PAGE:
4. You actually reached out to me about the series, in particular about the lack of press attention it’s received. As someone who’s been working in film and television at least since “In the Valley of Elah” in 2007, what would you say is the biggest change in the marketing/publicity machine since then?

“Echo 3” shot to No. 1 on Apple since we chatted, so I’ve got no complaints. The show found a big audience, and it’s growing every week. In the larger picture, traditional media is suffering with the rise of social and simultaneous decline of newspapers. All the old hierarchies are dying out. Everybody knows it. I wish there was a clear fix. I really do. But, to quote one of the characters in Echo 3, “not every problem has a solution.”

Mail bag

Recommendations from Screen Gab readers

Tyler James Williams, left, Quinta Brunson and Chris Perfetti in "Abbott Elementary" on ABC."
Tyler James Williams, left, Quinta Brunson and Chris Perfetti in “Abbott Elementary.”
(Prashant Gupta / ABC)

What a show! “Abbott Elementary” (ABC) has everything, and it is educational too. The cast is made up of a variety of super-talented artists. Sheryl Lee Ralph is my personal favorite. The students on the show are lovable, talented and funny. William Stanford Davis, who plays the janitor Mr. Johnson, is a riot. There is never a dull moment when he is in a scene.

Quinta Brunson has a real winner on her hands. The teachers are fully dedicated to both the school and its students. They care, and that comes across very clearly across the screen. I like the interaction between the teachers and the kids. It is refreshing and sweet.

I never miss the show. It keeps me glued to my television every Wednesday night. I can tell a lot goes into it every week. Clearly everyone brings their A game to this very important program.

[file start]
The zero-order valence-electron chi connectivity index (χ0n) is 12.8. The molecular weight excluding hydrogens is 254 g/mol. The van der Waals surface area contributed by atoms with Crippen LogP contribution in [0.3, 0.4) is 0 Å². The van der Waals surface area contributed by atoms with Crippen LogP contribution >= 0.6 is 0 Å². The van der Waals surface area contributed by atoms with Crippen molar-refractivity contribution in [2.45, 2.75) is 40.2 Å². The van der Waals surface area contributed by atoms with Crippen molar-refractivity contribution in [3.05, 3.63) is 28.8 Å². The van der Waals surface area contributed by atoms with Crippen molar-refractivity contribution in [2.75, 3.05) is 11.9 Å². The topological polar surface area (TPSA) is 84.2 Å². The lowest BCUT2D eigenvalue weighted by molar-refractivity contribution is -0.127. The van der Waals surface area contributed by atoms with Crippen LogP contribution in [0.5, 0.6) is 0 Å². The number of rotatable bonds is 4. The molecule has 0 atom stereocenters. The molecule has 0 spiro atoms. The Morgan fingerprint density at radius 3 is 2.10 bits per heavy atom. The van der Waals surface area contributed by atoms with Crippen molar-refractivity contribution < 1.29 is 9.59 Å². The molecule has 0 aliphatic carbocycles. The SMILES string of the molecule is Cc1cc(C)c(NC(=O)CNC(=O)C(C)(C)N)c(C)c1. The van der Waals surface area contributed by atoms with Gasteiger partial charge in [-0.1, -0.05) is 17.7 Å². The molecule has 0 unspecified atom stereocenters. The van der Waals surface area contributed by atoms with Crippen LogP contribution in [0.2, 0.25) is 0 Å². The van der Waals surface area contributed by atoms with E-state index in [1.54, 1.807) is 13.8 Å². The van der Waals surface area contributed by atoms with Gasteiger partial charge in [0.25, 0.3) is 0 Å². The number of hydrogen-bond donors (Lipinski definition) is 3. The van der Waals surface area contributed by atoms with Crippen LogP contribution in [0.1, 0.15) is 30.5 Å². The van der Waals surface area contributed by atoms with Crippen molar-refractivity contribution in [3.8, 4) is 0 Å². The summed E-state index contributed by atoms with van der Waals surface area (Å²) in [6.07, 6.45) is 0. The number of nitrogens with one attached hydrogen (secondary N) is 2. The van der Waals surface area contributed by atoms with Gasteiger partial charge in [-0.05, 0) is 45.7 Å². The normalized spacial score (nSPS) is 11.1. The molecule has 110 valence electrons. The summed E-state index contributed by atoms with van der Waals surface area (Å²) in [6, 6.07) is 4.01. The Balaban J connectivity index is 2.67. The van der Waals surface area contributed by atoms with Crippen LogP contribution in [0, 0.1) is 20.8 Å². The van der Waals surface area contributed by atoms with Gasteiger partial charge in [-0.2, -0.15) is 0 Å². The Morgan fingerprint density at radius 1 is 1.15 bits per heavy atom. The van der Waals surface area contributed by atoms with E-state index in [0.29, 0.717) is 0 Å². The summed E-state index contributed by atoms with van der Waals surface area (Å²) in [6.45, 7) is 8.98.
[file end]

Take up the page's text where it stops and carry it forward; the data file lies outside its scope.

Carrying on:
I am a fan, and I am telling everyone about “Abbott Elementary.” My neighbors love it too. My family started watching not long ago. It is one of my favorite comedies. I will continue to support them. I promise.

Renee Braxton,
Brooklyn, N.Y.

What’s next

Listings coordinator Matt Cooper highlights the TV shows and streaming movies to keep an eye on

Fri., Jan. 13

“Break Point” (Netflix): Up-and-coming tennis stars travel from tournament to tournament hoping to make it to center court in this new docuseries.

“Dog Gone” (Netflix): A youngster and his dad go to great lengths to track down the family’s missing pooch in this fact-based 2023 tale. With Rob Lowe.

“The Drop” (Hulu): A mishap involving someone else’s infant leads to complications for a young couple at a tropical resort in this 2022 comedy.

“Hunters” (Prime Video): Our heroes return to sniff out more Nazis in 1970s NYC in a second season of this drama starring Al Pacino.

“Pretty Problems” (AMC+): An invitation to a stranger’s weekend getaway in Sonoma leads to complications for a different young couple in this 2022 comedy.

“Servant” (Apple TV+): This eerie domestic drama from M. Night Shyamalan returns for a fourth and final season. With Lauren Ambrose.

“Super League: The War for Football” (Apple TV+): They’re taking sides in this new docuseries about a controversial plan to launch a new European soccer league.

“Gold, Lies & Videotape” (Discovery, 9 p.m.): A New Mexico family fights to reclaim a fortune that may not actually exist in this new unscripted series.

Sat., Jan. 14

“Miss Universe” (Roku, 4 p.m.): Women from around the globe vie for the title at the annual pageant in New Orleans.

“How to Murder Your Husband: The Nancy Brophy Story” (Lifetime, 8 p.m.): Cybill Shepherd plays an unhappily married romance novelist in this new fact-based TV movie.

“Austin City Limits” (KOCE, 11:30 p.m.): Nathaniel Rateliff & the Night Sweats and singer-songwriter Adia Victoria perform.

Sun., Jan. 15

“Mayor of Kingstown” (Paramount+): This Michigan-set crime drama starring Jeremy Renner and Dianne Wiest returns for Season 2.

“28th Annual Critics Choice Awards” (The CW, 7 p.m.): Chelsea Handler hosts and Jeff Bridges and Janelle Monáe are singled out for special honors.